Over the temporal region the aponeurosis of the occipito-frontalis becomes very attenuated, losing itself gradually as it approaches the zygoma by numerous small insertions into the temporal fascia. It also sends some prolongations into the subcutaneous tissues, but in this region the aponeurosis is not nearly so intimately associated with the subcutaneous tissues as in the scalp proper.
The temporal muscle takes origin from, and is covered in by, the temporal fascia, which arises from the temporal ridge and runs down to be inserted into the zygoma, splitting as it does so to enclose branches of the temporal and orbital arteries, embedded in fat. The fascia is remarkably strong and dense, so as to be practically indistinguishable from bone on palpation. Were an abscess occurring in the temporal region, this fascia would tend to prevent its pointing locally, and would direct it under the zygoma, whence it may extend even to the neck.
The pericranium in this region is much more adherent than it is over the vault, and hence subpericranial haematomas are very unlikely to occur.
The bones composing the cranial vault are developed in membrane, possess few osteoblasts, and have but little healing power. Thus, after destruction of a portion of the vault, it is unusual to find repair by osseous tissue, the bone generally being replaced by fibrous tissue.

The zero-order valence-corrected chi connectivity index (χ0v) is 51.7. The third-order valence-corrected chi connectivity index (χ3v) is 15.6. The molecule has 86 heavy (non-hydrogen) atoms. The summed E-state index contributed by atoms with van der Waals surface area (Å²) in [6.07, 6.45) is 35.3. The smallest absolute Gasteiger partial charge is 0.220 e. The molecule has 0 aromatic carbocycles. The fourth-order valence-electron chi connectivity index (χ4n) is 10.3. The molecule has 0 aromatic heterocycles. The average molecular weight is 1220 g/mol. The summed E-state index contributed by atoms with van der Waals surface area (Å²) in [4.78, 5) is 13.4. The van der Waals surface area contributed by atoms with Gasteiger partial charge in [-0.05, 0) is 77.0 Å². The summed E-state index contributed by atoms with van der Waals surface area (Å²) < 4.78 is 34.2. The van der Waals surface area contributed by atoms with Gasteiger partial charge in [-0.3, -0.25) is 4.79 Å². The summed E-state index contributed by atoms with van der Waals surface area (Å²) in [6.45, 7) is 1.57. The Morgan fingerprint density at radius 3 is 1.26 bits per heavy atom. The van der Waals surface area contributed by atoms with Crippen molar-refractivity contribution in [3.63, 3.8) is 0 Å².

Necrosis most often affects the frontal and parietal bones, and not infrequently the external table alone is affected. Extensive destruction of the anterior portion of the vault is sometimes due to syphilitic ulceration, the dura presenting at the bottom of the ulcer. Craniotabes is a condition met with in early life, affecting generally the parieto-occipital region, due to rickets or inherited syphilis, in which the bone becomes thin and parchment-like.
The inner table of the skull is thinner and more brittle than the outer, and in fractures or gun-shot wounds involving both tables is generally much more extensively shattered than the outer. In some cases where a rifle-bullet strikes the skull tangentially, cutting a groove in the external table, the inner, although apparently not directly implicated, has been shattered over a considerable area and driven into the brain substance. Sometimes also, as the result of injury, the inner table may be fractured without evidence of fracture affecting the outer table. The inner table is grooved by the sinuses and the Pacchionian bodies, and also by the middle meningeal artery. In some cases the artery is actually embedded in the bone, and is then particularly liable to injury from fracture.
The diploic tissue between the two tables is very vascular, most of the blood being derived from the meningeal vessels. The return flow of venous blood is chiefly directed through the diploic veins toward the great sinuses, but a portion is carried by emissary veins to the superficial blood channels, which thus bring superficial and deep systems into direct communication. Other emissary veins run directly from the sinuses to the superficial veins.